NRC Continues Anti-Terrorism Tests

c The Associated Press


WASHINGTON (AP) - The Nuclear Regulatory Commission, reversing course, decided Tuesday against scrapping a program designed to test security against terrorist attacks at nuclear power plants.

The program, which was begun after the Gulf War in 1991, was quietly eliminated in September as part of a cost-cutting reorganization.

But the elimination prompted sharp criticism from some of the security specialists at the NRC and - once it surfaced publicly - from some members of Congress.

Earlier Tuesday, Rep. Edward Markey, D-Mass., send a letter to NRC Chairman Shirley Ann Jackson criticizing the decision to shut down the program. He demanded a detailed explanation.

The NRC issued a statement late Tuesday saying Jackson had directed the staff to reinstate the program immediately and resume security evaluations that had been scheduled previously at 11 nuclear reactor facilities.

In an article Nov. 3, the Los Angeles Times reported that nearly a dozen NRC security officers, including some involvede in the counterterrorist program, had filed written objections to the decision to shut the program down.

The newspaper quoted Richard Rosano, the NRC's acting branch chief for security, as saying that the program had been endedas part of a broader reorganization dictated, in part, by a declining budget.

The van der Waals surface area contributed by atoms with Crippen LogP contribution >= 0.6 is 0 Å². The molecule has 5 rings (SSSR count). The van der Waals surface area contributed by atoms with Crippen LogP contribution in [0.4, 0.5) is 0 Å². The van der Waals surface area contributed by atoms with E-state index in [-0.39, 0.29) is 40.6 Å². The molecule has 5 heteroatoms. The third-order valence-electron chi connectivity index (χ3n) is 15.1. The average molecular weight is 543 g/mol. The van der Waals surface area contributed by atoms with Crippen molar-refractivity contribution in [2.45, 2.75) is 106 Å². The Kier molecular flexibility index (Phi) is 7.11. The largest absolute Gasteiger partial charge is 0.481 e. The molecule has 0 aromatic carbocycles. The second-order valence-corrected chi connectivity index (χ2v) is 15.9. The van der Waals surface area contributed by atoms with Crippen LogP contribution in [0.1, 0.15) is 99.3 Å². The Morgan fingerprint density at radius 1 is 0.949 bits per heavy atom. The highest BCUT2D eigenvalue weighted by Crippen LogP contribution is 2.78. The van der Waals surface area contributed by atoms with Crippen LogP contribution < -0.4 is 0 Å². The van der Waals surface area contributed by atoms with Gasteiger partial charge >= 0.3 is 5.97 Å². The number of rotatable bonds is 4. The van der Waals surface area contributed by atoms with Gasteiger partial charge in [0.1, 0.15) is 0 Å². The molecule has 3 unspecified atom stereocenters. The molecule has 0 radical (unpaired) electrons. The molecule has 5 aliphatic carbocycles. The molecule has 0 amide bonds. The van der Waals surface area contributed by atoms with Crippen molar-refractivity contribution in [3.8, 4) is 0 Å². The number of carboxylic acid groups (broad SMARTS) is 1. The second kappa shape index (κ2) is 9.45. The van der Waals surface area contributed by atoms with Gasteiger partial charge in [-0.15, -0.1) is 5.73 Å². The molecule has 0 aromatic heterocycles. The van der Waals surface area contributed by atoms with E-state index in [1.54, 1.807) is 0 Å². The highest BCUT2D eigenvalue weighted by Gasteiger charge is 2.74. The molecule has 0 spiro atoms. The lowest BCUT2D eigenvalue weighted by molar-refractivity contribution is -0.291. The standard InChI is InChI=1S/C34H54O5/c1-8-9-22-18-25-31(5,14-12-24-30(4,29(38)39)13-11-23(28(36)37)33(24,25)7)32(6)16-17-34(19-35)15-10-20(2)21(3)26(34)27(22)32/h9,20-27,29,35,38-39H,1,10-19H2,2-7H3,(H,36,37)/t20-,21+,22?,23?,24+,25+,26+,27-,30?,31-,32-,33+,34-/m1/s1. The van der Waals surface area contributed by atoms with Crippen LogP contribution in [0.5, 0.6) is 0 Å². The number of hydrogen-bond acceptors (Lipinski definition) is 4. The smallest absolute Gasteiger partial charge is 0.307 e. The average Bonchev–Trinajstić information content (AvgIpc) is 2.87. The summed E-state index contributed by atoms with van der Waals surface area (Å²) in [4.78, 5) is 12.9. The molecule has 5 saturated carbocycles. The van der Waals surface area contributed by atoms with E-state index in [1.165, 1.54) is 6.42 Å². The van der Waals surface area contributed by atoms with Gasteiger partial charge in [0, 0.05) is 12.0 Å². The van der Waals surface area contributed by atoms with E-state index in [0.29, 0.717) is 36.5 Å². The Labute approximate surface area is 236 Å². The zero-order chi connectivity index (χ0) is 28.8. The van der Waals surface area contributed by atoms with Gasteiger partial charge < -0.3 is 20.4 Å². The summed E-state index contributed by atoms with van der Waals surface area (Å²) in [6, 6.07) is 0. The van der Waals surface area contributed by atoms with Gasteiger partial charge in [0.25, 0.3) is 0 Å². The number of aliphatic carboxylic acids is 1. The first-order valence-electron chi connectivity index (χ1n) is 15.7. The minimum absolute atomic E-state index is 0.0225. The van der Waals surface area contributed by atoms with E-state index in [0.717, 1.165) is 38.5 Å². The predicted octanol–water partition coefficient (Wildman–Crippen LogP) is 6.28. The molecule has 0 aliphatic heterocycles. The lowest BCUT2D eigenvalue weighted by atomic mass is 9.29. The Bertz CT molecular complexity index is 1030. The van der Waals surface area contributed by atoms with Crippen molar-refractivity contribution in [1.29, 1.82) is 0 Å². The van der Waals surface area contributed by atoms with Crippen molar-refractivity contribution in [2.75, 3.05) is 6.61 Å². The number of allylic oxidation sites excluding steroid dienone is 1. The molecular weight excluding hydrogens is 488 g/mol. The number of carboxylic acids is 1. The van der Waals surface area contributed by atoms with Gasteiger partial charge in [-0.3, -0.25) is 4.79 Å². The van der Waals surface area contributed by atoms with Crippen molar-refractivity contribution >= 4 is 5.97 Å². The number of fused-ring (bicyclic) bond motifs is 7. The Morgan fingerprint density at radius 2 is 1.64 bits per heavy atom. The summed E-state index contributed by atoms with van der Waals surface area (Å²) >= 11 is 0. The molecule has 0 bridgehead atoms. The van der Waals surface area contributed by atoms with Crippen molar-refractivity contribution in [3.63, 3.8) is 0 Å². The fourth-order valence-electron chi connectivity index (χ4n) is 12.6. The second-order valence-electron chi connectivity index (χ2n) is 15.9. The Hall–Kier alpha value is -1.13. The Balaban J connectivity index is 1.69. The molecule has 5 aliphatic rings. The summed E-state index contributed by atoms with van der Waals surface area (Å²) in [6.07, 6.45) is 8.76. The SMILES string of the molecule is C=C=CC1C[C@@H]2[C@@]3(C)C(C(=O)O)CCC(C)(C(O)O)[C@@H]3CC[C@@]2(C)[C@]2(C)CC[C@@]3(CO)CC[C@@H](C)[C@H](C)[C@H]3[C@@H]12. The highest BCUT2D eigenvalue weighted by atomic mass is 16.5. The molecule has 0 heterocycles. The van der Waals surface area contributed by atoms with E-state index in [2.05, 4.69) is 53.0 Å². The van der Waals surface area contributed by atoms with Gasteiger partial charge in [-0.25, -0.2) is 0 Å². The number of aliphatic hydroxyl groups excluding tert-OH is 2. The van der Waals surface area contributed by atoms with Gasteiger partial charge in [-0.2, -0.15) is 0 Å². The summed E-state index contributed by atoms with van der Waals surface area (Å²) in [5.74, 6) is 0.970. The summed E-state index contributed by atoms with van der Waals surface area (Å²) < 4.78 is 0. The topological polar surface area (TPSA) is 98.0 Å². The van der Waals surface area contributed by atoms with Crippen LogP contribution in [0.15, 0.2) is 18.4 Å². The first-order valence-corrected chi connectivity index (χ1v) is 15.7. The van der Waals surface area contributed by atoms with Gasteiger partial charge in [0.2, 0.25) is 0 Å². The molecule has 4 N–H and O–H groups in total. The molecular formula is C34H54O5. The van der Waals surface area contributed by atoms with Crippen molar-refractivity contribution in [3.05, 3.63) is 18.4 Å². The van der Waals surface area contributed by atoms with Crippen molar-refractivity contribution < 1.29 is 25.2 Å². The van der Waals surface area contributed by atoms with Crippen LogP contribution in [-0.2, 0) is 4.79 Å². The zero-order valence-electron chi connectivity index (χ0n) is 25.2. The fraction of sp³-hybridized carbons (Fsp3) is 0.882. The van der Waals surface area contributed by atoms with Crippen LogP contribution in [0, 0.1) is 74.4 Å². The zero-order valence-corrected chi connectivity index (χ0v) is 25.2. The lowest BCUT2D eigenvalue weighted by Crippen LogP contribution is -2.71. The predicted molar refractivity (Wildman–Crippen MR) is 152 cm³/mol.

Rosario, who could not be reached late Tuesday for comment, also told the newspaper that some questions had been raised about the program's legality.

Some utility companies with nuclear power plants had complained about the cost of anti-terrorist exercises.

The program - known as "Operational Safeguards Response Evaluations" - was designed to test the readiness of nuclear power plant operators to detect and repel armed terrorist attacks.

It included NRC officials conducting "mock attacks" at some reactor sites to test the security systems. In once case, members of the NRC team reportedly had penetrated a nuclear power plant to the extent that if they had they been real terrorists they could have damaged equipment enough to cause a meltdown.

According to the Los Angeles Times account, the program over the years had identified serious security lapses at nearly half of the country's nuclear power plants.

The anti-terrorist operation had not yet evaluated 11 power plants when the program was shut down Sept. 30. "The initial focus on the program will be to complete (evaluations) at the 11 facilities that have not received this evaluation to date," Jackson said in the statement.

AP-NY-1 1-10-98 2133EST

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